Sorry Kennedys but you will not get back into the White House thru Arno either......
Arnold gave the Dems a chance to come on board, they didn't. So now he is going into his Terminator mode.
Here is Arnold's vision of CA's economy:
My Economic Policy
California needs someone to terminate taxes.
BY ARNOLD SCHWARZENEGGER
Wednesday, September 24, 2003 12:01 a.m. EDT
I have often said that the two people who have most profoundly impacted my thinking on economics are Milton Friedman and Adam Smith. At Christmas I sometimes annoy some of my more liberal Hollywood friends by sending them a gift of Mr. Friedman's classic economic primer, "Free to Choose." What I learned from Messrs. Friedman and Smith is a lesson that every political leader should never forget: that when the heavy fist of government becomes too overbearing and intrusive, it stifles the unlimited wealth creation process of a free people operating under a free enterprise system.
Still drinking the Koolaid and fabricating details FO? So that lurkers here don't fall for your loyalist dreams here are some facts:
1) Since Schwarzenegger took office he has proposed and approved the largest budgets in state's history.
2) Since Schwarzenegger took office he has proposed and supported the highest level of government taxation in state's history.
And ... just so you don't get creative with your next reply:
3) Since Schwarzenegger took office he has proposed and approved the greatest level of taxpayer indebtedness in the state's history.
Newsflash out of the "BOHEMIAN GROVE" eh??? Governator!
never forget that kalifornia is run by democrat trail lawyers and unions.
the gop evaporated.
Arnold promised all things to all people to get elected. No new taxes and no painful cuts to education. He was going to fix everything by identifying and eliminating waste.
You must not be very familiar with Dan Walters, as I would hardly describe him as a "liberal columnist". He is one of the most fair and tough-minded and accurate columnists in the state. The Claremont Institute describes him as having his "his right of center moments tempered by pragmatism." ARN says Dan Walters "is known for generally conservative views and most of all for exposing the maneuvering for political advantage and self-serving dealings of California politicians." And Tom McClintock's biograph quotes Dan Walters as saying that Tom has "consistently been one of the very few legislators who has been right about what California is experiencing."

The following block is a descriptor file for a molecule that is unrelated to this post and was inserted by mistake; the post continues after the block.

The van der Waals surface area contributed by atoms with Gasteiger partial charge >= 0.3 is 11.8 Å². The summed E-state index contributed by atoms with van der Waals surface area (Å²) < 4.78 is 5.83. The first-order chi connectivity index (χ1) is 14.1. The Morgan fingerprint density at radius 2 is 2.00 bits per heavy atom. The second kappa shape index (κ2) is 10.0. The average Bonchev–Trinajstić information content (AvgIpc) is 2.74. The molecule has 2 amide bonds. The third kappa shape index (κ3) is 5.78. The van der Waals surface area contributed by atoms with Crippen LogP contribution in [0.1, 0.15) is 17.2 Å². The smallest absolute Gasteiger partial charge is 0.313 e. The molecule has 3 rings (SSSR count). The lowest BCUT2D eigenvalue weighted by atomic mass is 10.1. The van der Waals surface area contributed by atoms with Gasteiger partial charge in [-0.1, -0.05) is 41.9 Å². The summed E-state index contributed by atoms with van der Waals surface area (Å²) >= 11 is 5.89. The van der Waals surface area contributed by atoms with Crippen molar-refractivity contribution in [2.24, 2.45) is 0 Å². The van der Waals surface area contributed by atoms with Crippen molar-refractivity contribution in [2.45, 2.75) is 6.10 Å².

The SacBee may be a liberal paper, but it employs great non-liberal columnists like Dan Walters and Daniel Weintraub. So stop jumping to false conclusions.
I knew he was serious when I saw his administration float the proposal to reopen private prisons, and he started talking about merit pay for teachers. The teacher's and prison guard's unions are the most powerful and feared in the state, and taking them on is a sign that he's ready for a real fight. He may not be the best on the social issues, but he's starting to look like the kind of fiscal conservative we need. Time, of course, will tell.
I agree. If the Sacramento Bee is saying that Arnold is a terrific governor, watch out. A rabidly liberal paper like this would not be praising Arnold unless the fix was in and they had the full approval of the Democrats in the legislature.
So far, Arnold has been through one budget battle and did absolutely nothing to cut spending. He just took out more gigantic loans.
But he did support a plan to spend $3 billion to chop up babies for stem cells. And now they are putting the drug company profiteers on the state board.
He's a great talker. But watch what he does.
Apparently, a Republican running up the tab and borrowing to fill the gap is preferable to a Democrat doing it.
Like you said,
it's better to light a candle
than to curse the darkness.
State $6.5 Billion More In Red
Published in the Sacramento Bee - March 7, 2004
By conventional analysis, the stunning and overwhelming passage of Propositions 57 and 58 has placed California on the road to fiscal recovery.
The unprecedented $15 billion bond gives the Legislature and the administration the time they need to put the state's finances in order. The stern spending limits in Proposition 58 will give the governor added tools to restrain state spending. The stunning margin of victory greatly enhances the governor's political clout with the Legislature to win tough reforms. As those reforms take effect and the economy responds, state revenues will grow quickly to absorb the $1.5 billion in annual debt repayments that Proposition 57 will require.